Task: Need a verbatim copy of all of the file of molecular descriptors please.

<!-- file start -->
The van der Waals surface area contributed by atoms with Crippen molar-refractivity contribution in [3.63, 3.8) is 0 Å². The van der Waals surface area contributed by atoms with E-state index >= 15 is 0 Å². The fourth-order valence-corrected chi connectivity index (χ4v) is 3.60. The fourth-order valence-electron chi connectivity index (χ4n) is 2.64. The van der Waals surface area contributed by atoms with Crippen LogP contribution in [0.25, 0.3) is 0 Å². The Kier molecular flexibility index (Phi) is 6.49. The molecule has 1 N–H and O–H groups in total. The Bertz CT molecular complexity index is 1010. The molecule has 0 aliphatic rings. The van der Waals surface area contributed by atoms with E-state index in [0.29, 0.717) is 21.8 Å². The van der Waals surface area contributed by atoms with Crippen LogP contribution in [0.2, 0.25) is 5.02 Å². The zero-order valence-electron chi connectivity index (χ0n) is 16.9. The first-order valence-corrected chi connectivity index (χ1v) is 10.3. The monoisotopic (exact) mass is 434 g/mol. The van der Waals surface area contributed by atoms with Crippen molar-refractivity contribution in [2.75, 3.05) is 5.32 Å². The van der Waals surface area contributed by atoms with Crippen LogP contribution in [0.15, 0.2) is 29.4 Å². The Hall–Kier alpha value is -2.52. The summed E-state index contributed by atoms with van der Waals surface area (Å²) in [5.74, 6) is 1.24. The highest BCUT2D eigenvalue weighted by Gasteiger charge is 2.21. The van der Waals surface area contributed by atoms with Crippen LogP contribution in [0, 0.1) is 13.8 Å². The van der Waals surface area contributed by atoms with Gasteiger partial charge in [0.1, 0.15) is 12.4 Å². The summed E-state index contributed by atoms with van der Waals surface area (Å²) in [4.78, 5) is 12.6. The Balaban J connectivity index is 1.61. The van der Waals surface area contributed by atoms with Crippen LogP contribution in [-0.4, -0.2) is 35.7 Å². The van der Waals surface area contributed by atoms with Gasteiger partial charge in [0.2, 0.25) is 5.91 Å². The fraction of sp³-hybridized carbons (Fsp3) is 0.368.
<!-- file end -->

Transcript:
The van der Waals surface area contributed by atoms with Crippen molar-refractivity contribution in [3.63, 3.8) is 0 Å². The van der Waals surface area contributed by atoms with E-state index >= 15 is 0 Å². The fourth-order valence-corrected chi connectivity index (χ4v) is 3.60. The fourth-order valence-electron chi connectivity index (χ4n) is 2.64. The van der Waals surface area contributed by atoms with Crippen LogP contribution in [0.25, 0.3) is 0 Å². The Kier molecular flexibility index (Phi) is 6.49. The molecule has 1 N–H and O–H groups in total. The Bertz CT molecular complexity index is 1010. The molecule has 0 aliphatic rings. The van der Waals surface area contributed by atoms with E-state index in [0.29, 0.717) is 21.8 Å². The van der Waals surface area contributed by atoms with Crippen LogP contribution in [0.2, 0.25) is 5.02 Å². The zero-order valence-electron chi connectivity index (χ0n) is 16.9. The first-order valence-corrected chi connectivity index (χ1v) is 10.3. The monoisotopic (exact) mass is 434 g/mol. The van der Waals surface area contributed by atoms with Crippen molar-refractivity contribution in [2.75, 3.05) is 5.32 Å². The van der Waals surface area contributed by atoms with Crippen LogP contribution in [0.15, 0.2) is 29.4 Å². The Hall–Kier alpha value is -2.52. The summed E-state index contributed by atoms with van der Waals surface area (Å²) in [5.74, 6) is 1.24. The highest BCUT2D eigenvalue weighted by Gasteiger charge is 2.21. The van der Waals surface area contributed by atoms with Crippen LogP contribution in [0, 0.1) is 13.8 Å². The van der Waals surface area contributed by atoms with Gasteiger partial charge in [0.1, 0.15) is 12.4 Å². The summed E-state index contributed by atoms with van der Waals surface area (Å²) in [4.78, 5) is 12.6. The Balaban J connectivity index is 1.61. The van der Waals surface area contributed by atoms with Crippen LogP contribution in [-0.4, -0.2) is 35.7 Å². The van der Waals surface area contributed by atoms with Gasteiger partial charge in [0.2, 0.25) is 5.91 Å². The fraction of sp³-hybridized carbons (Fsp3) is 0.368.